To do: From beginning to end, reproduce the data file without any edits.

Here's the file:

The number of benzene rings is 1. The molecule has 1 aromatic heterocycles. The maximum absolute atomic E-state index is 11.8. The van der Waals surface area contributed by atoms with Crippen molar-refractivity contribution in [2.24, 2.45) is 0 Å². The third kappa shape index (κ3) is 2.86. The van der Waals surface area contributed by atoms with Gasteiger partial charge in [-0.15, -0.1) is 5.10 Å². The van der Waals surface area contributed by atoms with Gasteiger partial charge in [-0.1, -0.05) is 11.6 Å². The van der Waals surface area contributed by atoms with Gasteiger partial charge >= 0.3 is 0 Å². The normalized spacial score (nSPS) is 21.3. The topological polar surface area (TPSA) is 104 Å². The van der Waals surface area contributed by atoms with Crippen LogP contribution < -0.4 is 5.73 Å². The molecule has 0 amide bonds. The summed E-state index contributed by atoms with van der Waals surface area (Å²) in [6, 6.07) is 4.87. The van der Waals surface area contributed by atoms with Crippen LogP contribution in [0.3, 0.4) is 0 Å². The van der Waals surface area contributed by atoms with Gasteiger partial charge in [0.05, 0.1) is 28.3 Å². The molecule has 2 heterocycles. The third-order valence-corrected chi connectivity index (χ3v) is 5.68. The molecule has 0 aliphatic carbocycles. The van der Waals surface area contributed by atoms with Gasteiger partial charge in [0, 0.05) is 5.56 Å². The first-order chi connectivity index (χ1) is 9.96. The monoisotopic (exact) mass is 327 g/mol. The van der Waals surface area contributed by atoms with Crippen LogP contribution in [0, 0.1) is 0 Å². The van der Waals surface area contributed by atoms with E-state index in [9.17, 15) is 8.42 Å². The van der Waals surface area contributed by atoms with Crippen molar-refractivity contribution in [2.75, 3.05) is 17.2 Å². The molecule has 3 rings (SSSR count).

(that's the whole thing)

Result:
The number of benzene rings is 1. The molecule has 1 aromatic heterocycles. The maximum absolute atomic E-state index is 11.8. The van der Waals surface area contributed by atoms with Crippen molar-refractivity contribution in [2.24, 2.45) is 0 Å². The third kappa shape index (κ3) is 2.86. The van der Waals surface area contributed by atoms with Gasteiger partial charge in [-0.15, -0.1) is 5.10 Å². The van der Waals surface area contributed by atoms with Gasteiger partial charge in [-0.1, -0.05) is 11.6 Å². The van der Waals surface area contributed by atoms with Gasteiger partial charge >= 0.3 is 0 Å². The normalized spacial score (nSPS) is 21.3. The topological polar surface area (TPSA) is 104 Å². The van der Waals surface area contributed by atoms with Crippen LogP contribution < -0.4 is 5.73 Å². The molecule has 0 amide bonds. The summed E-state index contributed by atoms with van der Waals surface area (Å²) in [6, 6.07) is 4.87. The van der Waals surface area contributed by atoms with Crippen LogP contribution in [0.3, 0.4) is 0 Å². The van der Waals surface area contributed by atoms with Gasteiger partial charge in [0.05, 0.1) is 28.3 Å². The molecule has 2 heterocycles. The third-order valence-corrected chi connectivity index (χ3v) is 5.68. The molecule has 0 aliphatic carbocycles. The van der Waals surface area contributed by atoms with Gasteiger partial charge in [0, 0.05) is 5.56 Å². The first-order chi connectivity index (χ1) is 9.96. The monoisotopic (exact) mass is 327 g/mol. The van der Waals surface area contributed by atoms with Crippen LogP contribution in [0, 0.1) is 0 Å². The van der Waals surface area contributed by atoms with E-state index in [9.17, 15) is 8.42 Å². The van der Waals surface area contributed by atoms with Crippen molar-refractivity contribution in [2.75, 3.05) is 17.2 Å². The molecule has 3 rings (SSSR count).